I have some pairs of datasets (n=200 or thereabouts), of samples which are non-negative and not normally distributed. I think these pairs of variables are related, probably linearly.

Calculating Spearman's rank correlation on these datasets gives some strange results. The correlation coefficients show that the pairs of variables are weakly, positively correlated (e.g. rho of around 0.4), but the p-values are very low (e.g. 4.1e-10).

My vague understanding of this is that the variables are weakly, positively correlated but the probability of unrelated variables producing the same correlation is very low. Does this mean we can be reasonably certain that a positive correlation exists or have I misunderstood?

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    $\begingroup$ 0.4 isn't a weak correlation, In Cohen's terms (often used in social sciences) a large correlation is 0.5, medium is 0.3 and small is 0.1. $\endgroup$ Commented Apr 5, 2013 at 23:47
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    $\begingroup$ WHat you call 'weak' depends on circumstances. Your association is so unlikely to have occurred just by random variation that it would be reasonable to conclude that it must be due to some other cause. If the assumptions hold, you're left with concluding some level of monotonic association is present. $\endgroup$
    – Glen_b
    Commented Apr 6, 2013 at 1:40

1 Answer 1


Your understanding of the p-value is correct (well technically it is the probability of seeing the observed correlation or stronger) if no correlation exists.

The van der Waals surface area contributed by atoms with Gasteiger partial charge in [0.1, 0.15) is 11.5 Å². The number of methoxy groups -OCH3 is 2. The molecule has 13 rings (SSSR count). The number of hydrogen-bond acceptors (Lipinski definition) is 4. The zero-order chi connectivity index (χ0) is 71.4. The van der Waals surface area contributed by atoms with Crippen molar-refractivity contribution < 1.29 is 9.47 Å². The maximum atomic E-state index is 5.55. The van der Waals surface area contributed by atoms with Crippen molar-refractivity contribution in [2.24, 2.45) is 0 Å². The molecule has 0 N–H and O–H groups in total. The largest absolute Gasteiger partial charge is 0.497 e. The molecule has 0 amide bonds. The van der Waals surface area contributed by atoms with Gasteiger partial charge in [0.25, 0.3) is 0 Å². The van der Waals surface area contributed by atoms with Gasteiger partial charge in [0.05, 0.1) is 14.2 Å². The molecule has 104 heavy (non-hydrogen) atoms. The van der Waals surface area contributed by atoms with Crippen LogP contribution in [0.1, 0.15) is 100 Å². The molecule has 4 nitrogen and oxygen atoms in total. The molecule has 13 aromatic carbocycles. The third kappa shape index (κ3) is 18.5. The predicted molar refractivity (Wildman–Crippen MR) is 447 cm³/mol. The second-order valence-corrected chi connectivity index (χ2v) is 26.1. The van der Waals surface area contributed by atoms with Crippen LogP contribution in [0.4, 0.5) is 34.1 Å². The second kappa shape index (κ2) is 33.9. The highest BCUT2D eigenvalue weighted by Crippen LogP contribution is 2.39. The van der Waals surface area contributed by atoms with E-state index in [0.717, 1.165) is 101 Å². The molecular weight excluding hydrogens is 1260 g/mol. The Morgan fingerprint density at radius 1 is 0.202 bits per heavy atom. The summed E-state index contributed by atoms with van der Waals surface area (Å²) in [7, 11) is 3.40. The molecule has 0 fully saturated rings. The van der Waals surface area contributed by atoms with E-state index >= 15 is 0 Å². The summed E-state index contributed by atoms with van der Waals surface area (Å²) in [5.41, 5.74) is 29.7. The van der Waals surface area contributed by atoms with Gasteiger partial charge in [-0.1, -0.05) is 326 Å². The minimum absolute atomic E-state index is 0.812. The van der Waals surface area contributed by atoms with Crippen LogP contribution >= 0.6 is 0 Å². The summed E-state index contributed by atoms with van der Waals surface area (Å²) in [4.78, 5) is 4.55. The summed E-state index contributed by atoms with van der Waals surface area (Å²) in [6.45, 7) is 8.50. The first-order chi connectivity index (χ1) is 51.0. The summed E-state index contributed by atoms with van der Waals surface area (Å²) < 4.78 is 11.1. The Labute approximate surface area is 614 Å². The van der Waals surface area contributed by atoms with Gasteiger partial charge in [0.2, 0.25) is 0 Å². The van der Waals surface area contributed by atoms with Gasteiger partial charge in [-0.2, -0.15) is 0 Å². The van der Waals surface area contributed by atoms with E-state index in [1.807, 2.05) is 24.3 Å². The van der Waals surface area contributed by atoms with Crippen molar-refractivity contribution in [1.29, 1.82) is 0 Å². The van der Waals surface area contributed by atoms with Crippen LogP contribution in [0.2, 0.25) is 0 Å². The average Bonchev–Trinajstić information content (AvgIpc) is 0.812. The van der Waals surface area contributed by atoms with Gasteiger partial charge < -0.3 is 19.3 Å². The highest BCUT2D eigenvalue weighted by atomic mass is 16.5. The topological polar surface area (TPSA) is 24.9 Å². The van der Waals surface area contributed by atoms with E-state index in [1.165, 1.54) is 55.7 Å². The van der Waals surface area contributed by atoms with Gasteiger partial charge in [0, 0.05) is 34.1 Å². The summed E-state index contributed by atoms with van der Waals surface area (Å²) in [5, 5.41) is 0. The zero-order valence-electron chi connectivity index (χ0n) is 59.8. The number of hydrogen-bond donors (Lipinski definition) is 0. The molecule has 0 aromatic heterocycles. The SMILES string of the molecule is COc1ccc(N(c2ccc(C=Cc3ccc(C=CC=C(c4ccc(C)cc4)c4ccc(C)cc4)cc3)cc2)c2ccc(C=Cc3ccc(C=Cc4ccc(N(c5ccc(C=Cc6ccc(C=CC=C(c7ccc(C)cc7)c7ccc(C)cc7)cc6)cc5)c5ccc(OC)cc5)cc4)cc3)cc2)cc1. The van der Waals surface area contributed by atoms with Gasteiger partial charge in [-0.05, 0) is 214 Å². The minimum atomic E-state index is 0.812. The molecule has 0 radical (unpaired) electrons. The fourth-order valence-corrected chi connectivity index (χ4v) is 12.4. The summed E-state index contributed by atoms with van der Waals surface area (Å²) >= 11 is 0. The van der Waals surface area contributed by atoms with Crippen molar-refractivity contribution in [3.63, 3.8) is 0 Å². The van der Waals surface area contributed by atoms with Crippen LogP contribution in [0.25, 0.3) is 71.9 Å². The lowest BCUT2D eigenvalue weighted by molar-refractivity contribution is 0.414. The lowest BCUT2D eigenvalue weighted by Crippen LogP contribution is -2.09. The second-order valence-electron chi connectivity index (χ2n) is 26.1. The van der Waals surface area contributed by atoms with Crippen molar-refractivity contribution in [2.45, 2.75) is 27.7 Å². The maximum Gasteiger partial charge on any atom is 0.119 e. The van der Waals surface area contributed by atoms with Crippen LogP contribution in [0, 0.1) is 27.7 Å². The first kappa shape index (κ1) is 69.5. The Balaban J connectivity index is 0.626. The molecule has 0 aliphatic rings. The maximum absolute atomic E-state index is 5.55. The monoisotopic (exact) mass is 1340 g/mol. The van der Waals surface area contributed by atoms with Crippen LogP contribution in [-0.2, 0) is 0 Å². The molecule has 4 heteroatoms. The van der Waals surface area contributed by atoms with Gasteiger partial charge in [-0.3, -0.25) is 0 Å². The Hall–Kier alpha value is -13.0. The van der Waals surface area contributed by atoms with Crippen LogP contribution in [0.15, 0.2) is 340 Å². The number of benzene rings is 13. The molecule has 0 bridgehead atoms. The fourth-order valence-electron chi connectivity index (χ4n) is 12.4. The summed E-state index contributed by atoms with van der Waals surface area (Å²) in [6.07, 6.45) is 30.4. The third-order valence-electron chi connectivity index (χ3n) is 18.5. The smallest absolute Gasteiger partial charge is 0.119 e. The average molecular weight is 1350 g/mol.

What is a strong or weak correlation is depends on the context, it is often good to plot your data, or generate random data with a given correlation and plot that to get a feel for the strength of the correlation.

The p-value is determined by the observed correlation and the sample size, so with a large enough sample size a very weak correlation can be significant, meaning that what you saw is likely real and not due to chance, it just may not be very interesting. On the other hand with small sample sizes you can get a very strong correlation that is not statistically significant meaning that chance and no relationship is a plausible explanation (think about 2 points, the correlation will almost always be 1 or -1 even when there is no relationship, so that size can easily be attributed to chance).

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    $\begingroup$ That's very helpful, thanks. With these particular data sets, it makes sense that the data should be correlated and that's a useful result to have. I was a little suspicious because much of the data lies within a segment of the X-axis with a small number of outliers, so I've been plotting the data on a log scale, which makes the line of best fit look a bit odd. $\endgroup$
    – snim2
    Commented Apr 6, 2013 at 10:41
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    $\begingroup$ Is it true that for any given sample size, the weaker the observed correlation, the larger the p-value? $\endgroup$
    – GoodDeeds
    Commented Nov 22, 2021 at 20:11
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    $\begingroup$ @GoodDeeds, for the tests of correlation that I am aware of, with the null being that the true correlation is 0, then yes, for a given sample size, correlation closer to 0 will give a bigger p-value. $\endgroup$
    – Greg Snow
    Commented Nov 23, 2021 at 17:16

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